A recent study, The Role of Social Media in MOOCs presented at the annual ACM Conference on Learning at Scale, validates Facebook’s effectiveness for student engagement. Researchers conducted a study using three MOOCs on Coursera’s platform comparing students use of Facebook groups to discussion forums within the Coursera site (Zheng et al. 2016). They found that students were more engaged in Facebook groups than within the MOOC discussion forums (see figure 1 below), and engaged for longer periods on the Facebook site, even after the course ended. Students also admitted they preferred interacting on social media due to its immediacy—the quicker response times to questions and posts, as well as the less chaotic environment. Quite compelling is the fact that students stated Facebook gave them a “sense of community” (pg. 423).

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“The Role of Social Media In MOOCs: How to Use Social Media to Enhance Retention”.  Proceeding of the Third (2016) ACM Conference on Learning @ Scale, pages 419-428.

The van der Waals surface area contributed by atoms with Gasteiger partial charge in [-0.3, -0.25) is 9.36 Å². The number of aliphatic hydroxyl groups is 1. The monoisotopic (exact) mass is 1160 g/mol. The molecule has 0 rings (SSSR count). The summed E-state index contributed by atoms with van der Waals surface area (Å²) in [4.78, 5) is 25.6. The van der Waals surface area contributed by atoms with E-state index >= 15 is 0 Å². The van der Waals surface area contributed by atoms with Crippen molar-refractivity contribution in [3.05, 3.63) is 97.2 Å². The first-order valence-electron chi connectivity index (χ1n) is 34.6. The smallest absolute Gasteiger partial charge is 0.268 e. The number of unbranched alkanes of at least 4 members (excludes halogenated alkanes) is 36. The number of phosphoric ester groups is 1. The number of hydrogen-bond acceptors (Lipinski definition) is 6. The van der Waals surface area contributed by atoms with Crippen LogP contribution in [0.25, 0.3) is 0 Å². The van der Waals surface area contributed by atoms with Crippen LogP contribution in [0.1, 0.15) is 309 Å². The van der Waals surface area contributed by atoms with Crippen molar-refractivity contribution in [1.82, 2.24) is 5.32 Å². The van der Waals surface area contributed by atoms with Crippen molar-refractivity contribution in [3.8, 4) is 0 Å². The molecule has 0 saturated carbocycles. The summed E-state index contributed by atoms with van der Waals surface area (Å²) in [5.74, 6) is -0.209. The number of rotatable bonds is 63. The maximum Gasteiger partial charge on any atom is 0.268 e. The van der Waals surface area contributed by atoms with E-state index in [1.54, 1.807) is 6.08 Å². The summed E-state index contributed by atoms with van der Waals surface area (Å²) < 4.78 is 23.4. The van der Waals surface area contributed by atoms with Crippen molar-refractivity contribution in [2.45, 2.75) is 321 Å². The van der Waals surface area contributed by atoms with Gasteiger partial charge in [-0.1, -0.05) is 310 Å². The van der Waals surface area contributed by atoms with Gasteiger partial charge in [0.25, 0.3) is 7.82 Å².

Why is this so? I suggest two reasons. First, because Facebook is the most used social networking site globally, for a variety of reasons—its low barrier to participation, and ease of use (Pew Research, 2014). Given the numbers of people who use Facebook across nations, more students are familiar with Facebook than any other tool or feature within the MOOC platform, so it’s no wonder they are more likely and willing to engage with their peers. Below are some telling comments from students of the study that indicate why Facebook preferred over the MOOC platform.

“Sometimes, I actually want to reply or make some updates
on Coursera, but when I think I need to login on my
computer, I postponed doing it and then I forgot to do it later.”
“I frequently forget my password or account name. I know this is stupid, but it happens frequently not just on me but on many of my friends!”